The enzastaurin and LY326020 mean Cav,ss are similar to historical estimates for 250 mg BID (500 mg/d) and 500 mg QD [7, 9]. This study showed no evidence that the Cav,ss of enzastaurin or LY326020 were affected by bevacizumab (5, 10, or 15 mg/kg). Enzastaurinmean Cav,ss increases in a dose-dependent fashion when enzastaurin is dosed from 250 mg to 750 mg BID.

Although AUC(0-∞) reported here for bevacizumab appears lower than in 2 historical studies [13, 14], no PK interaction is anticipated between enzastaurin and bevacizumab. Enzastaurin is primarily metabolized by CYP3A [5], whereas bevacizumab, a monoclonal antibody, is likely metabolized by the reticuloendothelial system[15]. The current study did not have a bevacizumab-only arm, so it is unknown whether the apparent difference in mean AUC(0-∞) is due to enzastaurin co-administration or simply a consequence of interstudy variability.

The response rate in this trial was higher than that reported in our previous phase I trial involving patients with advanced cancer [5]. Patients receiving BID treatment experienced a higher rate of disease stabilization than those receiving QD treatment, and patients with ovcar seemed to fare better than expected.

The combination of enzastaurin and bevacizumab was previously tested in a phase II trial involving patients with recurrent glioblastoma [16]. Although the combination was well tolerated and exhibited clinical activity, it did not appear to improve clinical outcomes relative to bevacizumab monotherapy. In contrast, the combination of enzastaurin and bevacizumab therapy appears to have delayed disease progression in the ovcar subset relative to results published for bevacizumab monotherapy [10, 17] and 500 mg QD enzastaurin monotherapy in patients with ovcar [18]. This suggests that the combination may have a unique effect on ovarian tumors; however, it should be noted that the BID dosing schedule of enzastaurin may have provided an exposure advantage relative to the glioblastoma study, which used QD dosing [16]. The promising results for the ovcar subset should be viewed cautiously due to the small number of heterogeneous patients. Thus, further confirmatory studies are needed.

The activity of GSK3-β is inhibited by PKB/AKT-dependent phosphorylation [19] and thus, is a potential biomarker of enzastaurin activity [2]. On average, pGSK3-β levels were decreased from baseline in both schedules, with a maximum occurring at treatment discontinuation. However, no statistically significant difference in mean pGSK3-β across time was found possibly related to large interpatient variability. The decline of pGSK3-β levels with enzastaurin exposure time is consistent with previous findings, suggesting that the pGSK3-β inhibitory effects in PBMCs are a component of the antitumor activity of enzastaurin [2]. The pGSK3-β results are exploratory in nature and warrant further confirmatory studies.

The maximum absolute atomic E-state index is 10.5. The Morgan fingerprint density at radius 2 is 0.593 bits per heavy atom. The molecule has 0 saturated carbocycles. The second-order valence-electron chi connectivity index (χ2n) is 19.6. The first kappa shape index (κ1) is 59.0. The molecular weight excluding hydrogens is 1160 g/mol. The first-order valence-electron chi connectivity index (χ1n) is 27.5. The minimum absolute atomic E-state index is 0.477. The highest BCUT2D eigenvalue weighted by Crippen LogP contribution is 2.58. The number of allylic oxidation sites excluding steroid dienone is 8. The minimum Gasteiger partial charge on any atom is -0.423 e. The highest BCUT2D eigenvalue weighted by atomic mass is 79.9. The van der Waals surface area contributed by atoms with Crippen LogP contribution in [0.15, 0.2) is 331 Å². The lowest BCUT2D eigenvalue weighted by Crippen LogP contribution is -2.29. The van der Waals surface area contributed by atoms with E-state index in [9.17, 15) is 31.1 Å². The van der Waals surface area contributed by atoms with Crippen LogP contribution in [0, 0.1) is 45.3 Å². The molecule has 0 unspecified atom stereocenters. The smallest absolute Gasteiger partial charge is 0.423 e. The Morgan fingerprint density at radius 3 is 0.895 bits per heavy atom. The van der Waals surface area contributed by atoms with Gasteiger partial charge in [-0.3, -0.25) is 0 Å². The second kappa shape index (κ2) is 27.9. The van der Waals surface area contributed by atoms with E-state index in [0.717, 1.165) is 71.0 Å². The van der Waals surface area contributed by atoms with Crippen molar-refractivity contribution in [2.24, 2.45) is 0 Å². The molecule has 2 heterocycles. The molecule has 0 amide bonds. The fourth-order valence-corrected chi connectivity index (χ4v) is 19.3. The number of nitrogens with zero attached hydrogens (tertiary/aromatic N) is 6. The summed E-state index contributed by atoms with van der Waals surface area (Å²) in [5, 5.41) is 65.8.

In conclusion, this study showed no evidence that the PK of enzastaurin or LY326020 were affected when enzastaurin was administered with bevacizumab (5, 10, or 15 mg/kg). The observed antitumor activity in patients receiving both enzastaurin and bevacizumab was higher than that reported in our previous phase I trial involving patients with advanced cancer [5], with outcomes (median duration of stable disease; median TTP) appearing to favor the BID enzastaurin dosing groups. Combination therapy showed limited but potentially encouraging efficacy results in ovcar patients, but we cannot exclude the possibility that the observed activity is due to bevacizumab alone. The observed benefit should be confirmed in subsequent controlled trials and suggests that PI3K/AKT inhibition in combination with anti-VEGF therapy may be worth pursuing in patients with ovcar.

Electronic supplementary material

Online Resource 1(134K, pdf)

(PDF 133 kb)

Online Resource 2(55K, pdf)

(PDF 54 kb)


The authors wish to acknowledge the patients, their families, and the study personnel who participated in this clinical trial, especially Melinda Downs, Rehab Abdallah, and Serina King. Avastin® (bevacizumab) was supplied by Genentech/Roche.

Ethical standards

The clinical research described in this manuscript complies with all applicable international laws and national laws of the United States, where this research was conducted.

Conflicts of interest

M. Carducci received research funding from Eli Lilly and Company. D. Armstrong served on advisory boards for Genentech, supplier of bevacizumab. S. Ermisch, R. Decker, S. Nicol, and D. Thornton are employees of Eli Lilly and Company and own stock. J. Day and L. Kornberg are employees of PharmaNet/i3, which performs services for Eli Lilly and Company; J. Day owns Eli Lilly and Company stock.

N. Nwankwo, Z. Zhang, T. Wang, C. Collins, and L Resta declare no conflict of interest.

Disclosure statement

This study was sponsored by Eli Lilly and Company.

Open Access

This article is distributed under the terms of the Creative Commons Attribution License which permits any use, distribution, and reproduction in any medium, provided the original author(s) and the source are credited.


ClinicalTrials.Gov: NCT00550927